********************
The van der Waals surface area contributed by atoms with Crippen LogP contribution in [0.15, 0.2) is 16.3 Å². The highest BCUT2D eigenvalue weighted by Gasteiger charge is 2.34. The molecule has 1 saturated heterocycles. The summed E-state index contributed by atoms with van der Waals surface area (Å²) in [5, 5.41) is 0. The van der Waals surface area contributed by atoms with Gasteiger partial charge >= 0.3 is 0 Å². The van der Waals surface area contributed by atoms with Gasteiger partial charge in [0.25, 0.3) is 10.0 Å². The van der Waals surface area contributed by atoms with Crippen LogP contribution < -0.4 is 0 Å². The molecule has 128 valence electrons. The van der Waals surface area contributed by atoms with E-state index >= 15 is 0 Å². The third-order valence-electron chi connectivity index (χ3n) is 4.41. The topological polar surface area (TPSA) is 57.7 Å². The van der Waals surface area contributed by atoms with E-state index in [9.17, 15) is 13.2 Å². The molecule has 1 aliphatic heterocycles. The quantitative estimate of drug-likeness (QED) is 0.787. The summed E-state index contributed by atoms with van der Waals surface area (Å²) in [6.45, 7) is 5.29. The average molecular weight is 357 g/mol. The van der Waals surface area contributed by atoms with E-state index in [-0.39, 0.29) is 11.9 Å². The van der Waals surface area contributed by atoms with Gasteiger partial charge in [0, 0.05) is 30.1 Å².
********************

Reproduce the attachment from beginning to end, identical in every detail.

The van der Waals surface area contributed by atoms with Crippen LogP contribution in [0.15, 0.2) is 16.3 Å². The highest BCUT2D eigenvalue weighted by Gasteiger charge is 2.34. The molecule has 1 saturated heterocycles. The summed E-state index contributed by atoms with van der Waals surface area (Å²) in [5, 5.41) is 0. The van der Waals surface area contributed by atoms with Gasteiger partial charge >= 0.3 is 0 Å². The van der Waals surface area contributed by atoms with Gasteiger partial charge in [0.25, 0.3) is 10.0 Å². The van der Waals surface area contributed by atoms with Crippen LogP contribution < -0.4 is 0 Å². The molecule has 128 valence electrons. The van der Waals surface area contributed by atoms with E-state index >= 15 is 0 Å². The third-order valence-electron chi connectivity index (χ3n) is 4.41. The topological polar surface area (TPSA) is 57.7 Å². The van der Waals surface area contributed by atoms with E-state index in [9.17, 15) is 13.2 Å². The molecule has 1 aliphatic heterocycles. The quantitative estimate of drug-likeness (QED) is 0.787. The summed E-state index contributed by atoms with van der Waals surface area (Å²) in [6.45, 7) is 5.29. The average molecular weight is 357 g/mol. The van der Waals surface area contributed by atoms with E-state index in [-0.39, 0.29) is 11.9 Å². The van der Waals surface area contributed by atoms with Gasteiger partial charge in [0, 0.05) is 30.1 Å².